That’s because, as artists, we feel the need to use social media to express original thoughts and content.

But good social-media outreach is so much more than that. It’s…

  • Sharing your personal life / thoughts and posting original content
  • Self-promotion — such as “Buy my book” or “attend my gallery opening”
  • Sharing other social-media posts that you find interesting and promoting other people’s work

On my tutorial site, I call it the three Cs — Content, Commercial and Curation

We artists focus — overly so — on the first one — “Content.” We usually feel self-conscious about the Commercial, and we don’t see the value in Curation.

And, as a result, our social-media feeds are tool quiet to generate the activity required to grow new followers and cultivate the ability to make messages go “viral.”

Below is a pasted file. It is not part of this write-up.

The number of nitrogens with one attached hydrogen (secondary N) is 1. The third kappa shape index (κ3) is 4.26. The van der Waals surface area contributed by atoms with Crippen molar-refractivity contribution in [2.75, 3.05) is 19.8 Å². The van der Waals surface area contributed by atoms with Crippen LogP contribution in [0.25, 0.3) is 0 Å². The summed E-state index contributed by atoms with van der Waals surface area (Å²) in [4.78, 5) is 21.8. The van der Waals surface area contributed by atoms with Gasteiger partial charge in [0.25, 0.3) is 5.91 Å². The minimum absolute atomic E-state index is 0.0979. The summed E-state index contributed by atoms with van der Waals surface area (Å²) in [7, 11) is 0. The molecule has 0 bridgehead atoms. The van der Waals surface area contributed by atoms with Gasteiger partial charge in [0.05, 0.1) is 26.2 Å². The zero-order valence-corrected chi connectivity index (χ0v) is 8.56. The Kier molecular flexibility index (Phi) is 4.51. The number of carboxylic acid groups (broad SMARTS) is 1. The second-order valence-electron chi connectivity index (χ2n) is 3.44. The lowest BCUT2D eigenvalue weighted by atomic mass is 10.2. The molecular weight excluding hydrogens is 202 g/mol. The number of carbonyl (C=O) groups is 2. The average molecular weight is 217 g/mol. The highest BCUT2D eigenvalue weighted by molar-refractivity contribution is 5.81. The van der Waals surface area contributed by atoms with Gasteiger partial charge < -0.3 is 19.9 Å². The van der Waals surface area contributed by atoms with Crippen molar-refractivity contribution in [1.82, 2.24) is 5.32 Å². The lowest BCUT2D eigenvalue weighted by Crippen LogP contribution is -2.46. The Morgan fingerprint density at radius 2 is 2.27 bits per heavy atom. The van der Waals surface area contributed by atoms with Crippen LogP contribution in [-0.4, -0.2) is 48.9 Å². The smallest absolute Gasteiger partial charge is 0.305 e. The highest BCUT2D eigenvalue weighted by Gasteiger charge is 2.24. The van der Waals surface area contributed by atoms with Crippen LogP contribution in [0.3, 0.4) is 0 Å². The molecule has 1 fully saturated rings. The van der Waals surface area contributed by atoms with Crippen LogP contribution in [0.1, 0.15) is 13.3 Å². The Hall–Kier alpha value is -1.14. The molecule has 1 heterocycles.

I always use George Takei’s Facebook page as an example of the power of Curation. The man is a social-media powerhouse. But… there’s barely a shred of original content there! Most of the stuff that has brought people to his FB page is other people’s work that he has shared.

He’s not a creator of content; he’s a curator of content.

And people flock to his page because he curates the kind of content that they appreciate, and they want more.

Now… go look at your social media. It’s all about you, isn’t it?

You do an awful lot of Content. And you do a fair amount of Commercial. But I’m willing to bet you don’t do nearly enough Curation.

“I don’t know what to say”

I hear that from artists all the time, when we talk about social media.

The irony there is that social media doesn’t really value “something to say.”

It values “something to share.”

So when you’re not posting Content and Commercials, you should be sharing other people’s content (that you feel is relevant) and promoting other people’s work.

Then, as your audience grows, when you do have something to say, you’ll have a lot more people who are liable to hear it.